Heroes Of Our Own Story



Now think of how many of those female characters and protagonists are oversexed, created for the male gaze, or put in an inactive damsel role for the plot of the game. Representation matters. A Study last year proved that exposure to tv shows increased the self esteem of young white boys and markedly decreased the confidence and self esteem of girls across the board (and we haven’t even started on the representation of characters of color and the effect it has on children’s self perception). 

Video games are a different media, and even more concerning if representation metrics are changing how our kids think of themselves. Especially knowing that 67% of American Households have video game consoles and 91% of Children play video games regularlyhow do you think the portrayal (and lack of portrayals) of women and girls in these games is affecting little girls – or influencing how little boys view their importance and/or influence over them? 

Comics. Movies. Lit. Pop Culture. The Smash Survey is an upcoming podcast project that will critically explore the representation of race, gender, and queer identity in media and pop culture in a fun and engaging format. 

Something to ponder today as you slay Internet dragons and blast enemy troops.

— 2 hours ago with 35314 notes
#video games  #self esteem  #gender inequality 

The Art of Kiki’s Delivery Service.

The Art of Kiki’s Delivery Service.

(Source: oh-totoro, via oh-totoro)

— 1 day ago with 14905 notes


Models have to have dead face when they walk the runway. Gina Torres is smiling like she is the most bestest ever in that dress (and she is)

(Source: 1beaut, via historybutts)

— 5 days ago with 24270 notes
#gina torres  #beautiful lady  #that last gif 

Cooking with Ghibli!

(Source: studio-ghibli-gifs, via oh-totoro)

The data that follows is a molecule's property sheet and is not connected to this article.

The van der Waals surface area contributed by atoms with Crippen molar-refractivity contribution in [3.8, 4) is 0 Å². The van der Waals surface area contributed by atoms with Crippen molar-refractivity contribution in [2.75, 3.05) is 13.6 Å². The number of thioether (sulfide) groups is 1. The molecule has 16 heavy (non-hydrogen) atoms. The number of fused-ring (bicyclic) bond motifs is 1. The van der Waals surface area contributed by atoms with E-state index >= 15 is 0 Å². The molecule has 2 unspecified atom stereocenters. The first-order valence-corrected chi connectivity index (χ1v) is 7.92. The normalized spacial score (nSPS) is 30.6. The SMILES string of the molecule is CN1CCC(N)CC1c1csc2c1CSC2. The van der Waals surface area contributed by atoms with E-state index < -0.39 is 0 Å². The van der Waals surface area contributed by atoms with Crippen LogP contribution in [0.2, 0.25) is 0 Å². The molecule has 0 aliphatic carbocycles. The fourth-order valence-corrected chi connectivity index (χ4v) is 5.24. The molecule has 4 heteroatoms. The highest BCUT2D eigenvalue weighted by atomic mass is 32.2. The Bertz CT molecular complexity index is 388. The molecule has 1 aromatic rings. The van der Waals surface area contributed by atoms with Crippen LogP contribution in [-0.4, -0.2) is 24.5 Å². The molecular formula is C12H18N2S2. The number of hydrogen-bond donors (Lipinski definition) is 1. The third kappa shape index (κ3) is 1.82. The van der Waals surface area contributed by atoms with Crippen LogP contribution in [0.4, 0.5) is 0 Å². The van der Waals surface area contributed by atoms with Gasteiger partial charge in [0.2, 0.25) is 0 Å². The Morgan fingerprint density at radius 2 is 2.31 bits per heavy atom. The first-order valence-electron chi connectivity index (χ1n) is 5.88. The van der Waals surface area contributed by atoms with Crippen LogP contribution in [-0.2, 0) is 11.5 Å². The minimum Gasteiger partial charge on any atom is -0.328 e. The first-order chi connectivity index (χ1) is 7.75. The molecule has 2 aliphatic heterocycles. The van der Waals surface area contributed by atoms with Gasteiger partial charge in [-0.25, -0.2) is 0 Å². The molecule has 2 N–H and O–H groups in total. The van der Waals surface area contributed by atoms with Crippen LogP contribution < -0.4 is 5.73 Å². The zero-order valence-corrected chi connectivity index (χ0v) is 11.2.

— 1 week ago with 25554 notes
"What I want to talk about is how emotional outbursts typically more associated with men (shouting, expressing anger openly) are given a pass in public discourse in a way that emotional outbursts typically more associated with women (crying, “getting upset”) are stigmatized. I wish to dispel the notion that women are “more emotional.” I don’t think we are. I think that the emotions women stereotypically express are what men call “emotions,” and the emotions that men typically express are somehow considered by men to be something else. This is incorrect. Anger? EMOTION. Hate? EMOTION. Resorting to violence? EMOTIONAL OUTBURST. An irrational need to be correct when all the evidence is against you? Pretty sure that’s an emotion. Resorting to shouting really loudly when you don’t like the other person’s point of view? That’s called “being too emotional to engage in a rational discussion.” Not only do I think men are at least as emotional as women, I think that these stereotypically male emotions are more damaging to rational dialogue than are stereotypically female emotions. A hurt, crying person can still listen, think, and speak. A shouting, angry person? That person is crapping all over meaningful discourse."

Bullish Life: When Men Get Too Emotional To Have A Rational Argument

(via introvertedactivist

(via vomohiper)

THIS! And this is why I think it is so important to reject the false binary of “logic vs. emotion.” We are taught to believe that what men think/feel/do = “not emotion” and what women think/feel/do “is emotion,” where “emotional” is a pejorative against women.

(via bapgeek)

(Source: champagnecandy, via hashiebrowns)

— 1 week ago with 14697 notes